A Correction Is Coming
Skerritts View - September 2016
These are not our words, but those of BCA Research who have issued a report with that title. After a tremendous rally in markets across the world since Brexit, and with US equities in particular being virtually priced for perfection, trading at average P/E ratios well above the post-1980s average, it will come as no surprise that a correction of sorts is on the cards. If words don’t do it for you, maybe pictures do. The graph below shows very clearly why, if a correction is due, the month of September is the most likely to herald its arrival.
This is all very dramatic and scary stuff, but what does the average investor actually DO about it?
People in the investment industry will often speak very earnestly on TV or in the Press about how we are in a risk on or a risk off environment, and interviewers will nod sagely in agreement without asking the killer question – for those who remember the head to head discussions in Alas Smith and Jones, a Griff Rhys-Jones voice should be inserted at this point – “so, risk off…..what’s that then?”
In its basest form, risk off means sitting in cash. Cash is the most commonly used gauge of risk free assets, except of course we all know that if one sits in cash for too long this in itself creates risk in terms of inflation and opportunity. It would be very interesting to find out how many private investors went to cash prior to the Referendum in June for fear of exactly the kind of short term sell off that we saw immediately afterwards, yet failed to get back into the markets within the next couple of days to benefit from the massive rally that we have witnessed which has taken a number of indices to near all-time highs. Of course we’ll never hear about it because very few will actually own up in public.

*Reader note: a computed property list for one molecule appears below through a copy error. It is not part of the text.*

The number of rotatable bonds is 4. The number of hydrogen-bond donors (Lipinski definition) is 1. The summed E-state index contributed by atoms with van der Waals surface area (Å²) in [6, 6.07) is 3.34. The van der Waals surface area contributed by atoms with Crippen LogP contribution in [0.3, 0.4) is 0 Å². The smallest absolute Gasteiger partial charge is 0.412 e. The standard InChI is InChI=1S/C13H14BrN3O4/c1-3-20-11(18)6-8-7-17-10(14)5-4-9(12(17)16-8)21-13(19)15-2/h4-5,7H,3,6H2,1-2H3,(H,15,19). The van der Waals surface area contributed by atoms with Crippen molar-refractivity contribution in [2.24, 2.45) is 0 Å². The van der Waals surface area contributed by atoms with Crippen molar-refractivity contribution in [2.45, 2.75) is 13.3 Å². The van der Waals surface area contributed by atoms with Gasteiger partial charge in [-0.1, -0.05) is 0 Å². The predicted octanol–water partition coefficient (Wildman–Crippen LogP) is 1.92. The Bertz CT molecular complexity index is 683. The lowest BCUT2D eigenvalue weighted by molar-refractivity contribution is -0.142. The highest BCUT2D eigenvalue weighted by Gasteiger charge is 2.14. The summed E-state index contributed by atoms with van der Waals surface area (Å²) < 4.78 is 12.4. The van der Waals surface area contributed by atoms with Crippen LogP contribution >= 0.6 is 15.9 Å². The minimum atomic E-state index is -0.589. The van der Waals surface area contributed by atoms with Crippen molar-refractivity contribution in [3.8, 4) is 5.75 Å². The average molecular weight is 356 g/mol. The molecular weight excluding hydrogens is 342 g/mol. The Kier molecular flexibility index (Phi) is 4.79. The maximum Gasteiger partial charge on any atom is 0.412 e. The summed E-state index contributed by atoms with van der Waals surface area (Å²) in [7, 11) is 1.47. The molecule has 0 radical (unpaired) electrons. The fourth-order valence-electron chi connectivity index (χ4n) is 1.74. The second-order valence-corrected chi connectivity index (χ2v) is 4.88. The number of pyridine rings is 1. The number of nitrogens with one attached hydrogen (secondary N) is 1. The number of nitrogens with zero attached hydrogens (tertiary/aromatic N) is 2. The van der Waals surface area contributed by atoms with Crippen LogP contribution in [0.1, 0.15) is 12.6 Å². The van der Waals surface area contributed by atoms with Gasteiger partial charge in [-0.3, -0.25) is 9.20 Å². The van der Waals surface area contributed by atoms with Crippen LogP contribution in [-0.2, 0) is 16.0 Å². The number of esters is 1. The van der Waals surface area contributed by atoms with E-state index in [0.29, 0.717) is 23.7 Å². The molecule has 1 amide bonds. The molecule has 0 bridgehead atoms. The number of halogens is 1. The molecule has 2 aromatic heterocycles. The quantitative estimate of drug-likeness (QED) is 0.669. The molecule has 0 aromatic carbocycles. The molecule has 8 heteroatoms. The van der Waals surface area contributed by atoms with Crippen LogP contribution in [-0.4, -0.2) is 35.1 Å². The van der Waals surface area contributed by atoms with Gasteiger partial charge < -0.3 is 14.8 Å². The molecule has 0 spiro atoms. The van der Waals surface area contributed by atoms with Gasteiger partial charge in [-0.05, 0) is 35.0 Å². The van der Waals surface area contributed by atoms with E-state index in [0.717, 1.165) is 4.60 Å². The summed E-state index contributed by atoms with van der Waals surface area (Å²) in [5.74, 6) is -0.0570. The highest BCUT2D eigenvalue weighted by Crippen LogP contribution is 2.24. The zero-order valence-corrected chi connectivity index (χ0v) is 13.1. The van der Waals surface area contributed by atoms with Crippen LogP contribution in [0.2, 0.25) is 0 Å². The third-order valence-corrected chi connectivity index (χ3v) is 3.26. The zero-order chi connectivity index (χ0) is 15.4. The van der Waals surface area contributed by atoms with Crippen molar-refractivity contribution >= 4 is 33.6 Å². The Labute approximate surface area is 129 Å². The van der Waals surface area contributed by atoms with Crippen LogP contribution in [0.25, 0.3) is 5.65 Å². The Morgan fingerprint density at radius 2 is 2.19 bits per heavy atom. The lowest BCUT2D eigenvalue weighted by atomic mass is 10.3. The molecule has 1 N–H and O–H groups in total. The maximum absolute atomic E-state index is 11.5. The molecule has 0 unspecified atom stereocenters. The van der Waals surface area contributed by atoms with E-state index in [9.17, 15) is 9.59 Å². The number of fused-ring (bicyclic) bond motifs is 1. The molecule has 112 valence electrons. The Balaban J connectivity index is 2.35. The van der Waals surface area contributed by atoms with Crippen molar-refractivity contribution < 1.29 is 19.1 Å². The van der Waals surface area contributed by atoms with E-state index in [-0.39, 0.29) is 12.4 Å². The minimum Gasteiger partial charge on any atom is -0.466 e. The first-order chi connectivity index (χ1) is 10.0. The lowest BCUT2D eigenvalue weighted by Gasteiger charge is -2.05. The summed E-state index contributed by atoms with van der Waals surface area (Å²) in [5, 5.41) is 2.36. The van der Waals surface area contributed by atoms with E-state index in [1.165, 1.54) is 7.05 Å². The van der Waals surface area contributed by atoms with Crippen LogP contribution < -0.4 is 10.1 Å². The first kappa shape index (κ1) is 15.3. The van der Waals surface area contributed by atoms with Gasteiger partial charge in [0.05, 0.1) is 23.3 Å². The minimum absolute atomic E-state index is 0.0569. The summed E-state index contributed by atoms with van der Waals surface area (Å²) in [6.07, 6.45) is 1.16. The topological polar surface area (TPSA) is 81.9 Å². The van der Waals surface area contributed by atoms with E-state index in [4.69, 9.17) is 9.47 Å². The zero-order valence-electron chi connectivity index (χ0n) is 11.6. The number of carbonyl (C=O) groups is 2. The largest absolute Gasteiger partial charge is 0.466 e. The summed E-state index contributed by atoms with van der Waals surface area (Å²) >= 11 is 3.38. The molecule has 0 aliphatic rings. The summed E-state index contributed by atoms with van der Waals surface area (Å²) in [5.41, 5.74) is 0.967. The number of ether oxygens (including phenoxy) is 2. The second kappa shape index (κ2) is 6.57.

If you are a private investor, or indeed a discretionary portfolio manager or fund manager, there is not much that you can really do to dodge a short term correction other than brace yourself as if you’re in a dodgem, knowing that the imminent impact is coming, but being prepared to pay again for the thrill of the overall ride and experience that is the bumper cars. What is low risk anyway? Gilts have delivered equity-style returns in both the last three months and two years, which is behaviour inequitable with a low risk asset. We’ve seen suspensions in property funds and the gold price has gyrated, and a high number of so called absolute return funds were seen to be absolute rubbish in offering protection from falling markets earlier in the year. Yes, a good manager will include diversification within a portfolio to try to protect it, but when all’s said and done, if you can’t stomach the ups and downs of the roller coaster, it’s best to stay away from the Theme Park in the first place. No gains are made in a straight line, and increasingly in recent years as volatility has spiked, much of the annual gain (if there is one) has been concentrated into just a few trading days in the year. If, as we expect, a correction is due, one has to think that once the US election is out of the way in November, we could see a “Brexit-type” rally as a major source of uncertainty is removed from the equation. Whether we like the answer to the equation is another matter entirely.